I recently blogged about the need to keep employees motivated, and finding various ways to celebrate them and their efforts as a great motivator. This week, I had to go in the opposite direction, as my motivational tactics were not driving the results I was looking for. It is interesting to see how different types of motivation can result in the desired outcome.
Two of my departments directly affect the patient experience, and are rated by our patients on how we perform. We are extremely focused on improving this experience, and all of my staff have been given new tasks that should increase patient satisfaction. For my Environmental Services staff, when they enter the patients room, they are required to state their name, and ask for permission to clean the room. When they have completed this task, they are to poll the patient on how they think we are doing from a cleaning standpoint, and ask them if there is anything we could be doing better. Since satisfaction is based on perception, we need to know what our patient’s think in order to implement the correct change. Most of my staff have embraced this new requirement, and we are seeing that these pointed questions are making an improvement. But I have one staff member who has been resistant; I have asked, prompted, cajoled, coddled, used humor, and put up co-workers as examples to try to drive compliance, but nothing was working. I finally had to perform a corrective action on this employee, because he just wasn’t acting with any sense of urgency to my directive.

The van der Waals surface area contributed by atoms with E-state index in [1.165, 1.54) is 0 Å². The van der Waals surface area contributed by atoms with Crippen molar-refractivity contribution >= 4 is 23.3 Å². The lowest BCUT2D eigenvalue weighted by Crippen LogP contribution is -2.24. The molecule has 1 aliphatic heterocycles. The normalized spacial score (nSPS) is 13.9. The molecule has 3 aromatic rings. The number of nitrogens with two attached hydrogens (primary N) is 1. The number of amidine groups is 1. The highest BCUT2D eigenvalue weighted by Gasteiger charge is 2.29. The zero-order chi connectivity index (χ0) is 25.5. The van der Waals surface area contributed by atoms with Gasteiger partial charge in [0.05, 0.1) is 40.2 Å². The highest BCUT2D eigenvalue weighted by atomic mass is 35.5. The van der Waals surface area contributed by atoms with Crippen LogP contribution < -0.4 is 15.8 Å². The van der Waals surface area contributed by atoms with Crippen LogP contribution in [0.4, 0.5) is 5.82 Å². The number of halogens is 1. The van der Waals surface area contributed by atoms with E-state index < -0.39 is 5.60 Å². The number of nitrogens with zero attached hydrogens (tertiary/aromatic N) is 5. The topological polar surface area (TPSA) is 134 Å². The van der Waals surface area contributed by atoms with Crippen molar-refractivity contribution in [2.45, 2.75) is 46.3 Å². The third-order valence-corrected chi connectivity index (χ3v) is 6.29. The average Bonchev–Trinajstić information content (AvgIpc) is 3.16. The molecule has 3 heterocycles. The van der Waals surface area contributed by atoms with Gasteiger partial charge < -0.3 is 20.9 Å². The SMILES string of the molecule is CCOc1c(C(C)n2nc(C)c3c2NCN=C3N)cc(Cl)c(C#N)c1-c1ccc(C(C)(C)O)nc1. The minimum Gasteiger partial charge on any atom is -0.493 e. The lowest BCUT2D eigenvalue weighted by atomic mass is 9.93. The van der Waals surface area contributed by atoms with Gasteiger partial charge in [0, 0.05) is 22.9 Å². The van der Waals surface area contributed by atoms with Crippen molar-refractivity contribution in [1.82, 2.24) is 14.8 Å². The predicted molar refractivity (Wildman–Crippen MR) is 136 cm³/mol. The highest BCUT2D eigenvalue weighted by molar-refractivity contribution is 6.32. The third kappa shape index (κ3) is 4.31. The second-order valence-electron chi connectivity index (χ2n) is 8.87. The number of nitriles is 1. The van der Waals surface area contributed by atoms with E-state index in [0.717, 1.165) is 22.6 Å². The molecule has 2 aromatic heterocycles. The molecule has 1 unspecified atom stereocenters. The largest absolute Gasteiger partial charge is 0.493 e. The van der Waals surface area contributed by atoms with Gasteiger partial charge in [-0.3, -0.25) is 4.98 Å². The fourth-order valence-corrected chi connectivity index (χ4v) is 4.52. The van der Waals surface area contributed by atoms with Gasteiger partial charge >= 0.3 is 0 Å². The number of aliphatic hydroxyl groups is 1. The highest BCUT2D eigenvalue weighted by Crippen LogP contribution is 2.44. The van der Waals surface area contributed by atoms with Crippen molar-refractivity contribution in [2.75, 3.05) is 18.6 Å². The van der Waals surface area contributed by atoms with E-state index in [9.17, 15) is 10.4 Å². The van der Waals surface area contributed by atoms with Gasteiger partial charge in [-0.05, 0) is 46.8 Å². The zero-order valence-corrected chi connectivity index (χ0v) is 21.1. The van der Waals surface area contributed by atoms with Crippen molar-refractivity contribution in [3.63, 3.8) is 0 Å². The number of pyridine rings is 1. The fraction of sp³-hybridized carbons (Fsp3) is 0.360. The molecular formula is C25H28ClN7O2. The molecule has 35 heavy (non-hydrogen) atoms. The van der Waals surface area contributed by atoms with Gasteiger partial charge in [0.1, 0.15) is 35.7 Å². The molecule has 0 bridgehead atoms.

As we discussed his reasoning for not performing as asked, he stated that he gets nervous because his English is limited. He is worried that someone will tell him or ask him something that he won’t understand. I asked him why he didn’t discuss this with me when we started this new process, and he said he didn’t think it was going to be so difficult. Early in the process, he had a conversation with a patient in which the patient asked him for something. My staff member didn’t understand what the patient wanted, so instead of getting help he ignored the request. While there was no fallout from the ignored request, my staff was nervous about potential future issues, so he just decided not to do as directed.
In our meeting, I decided I would act as a mentor to help demonstrate and observe how the interaction should take place. We visited patients together, first demonstrating how the discussion should go, and then observing how my staff member interacted with the patients. This made him more comfortable with the process, and he was given peace of mind that if something came up that he didn’t understand, he could get help from his co-workers or nursing staff to take care of the patient’s needs. While the repercussions for not following directions were enforced, we were able to come up with a solution that helped improve the understanding of the expectations, and the resources available should help be needed. By the end of the week, I could see that my staff was feeling more confident in his interactions, and I am hopeful that the improvement will continue.
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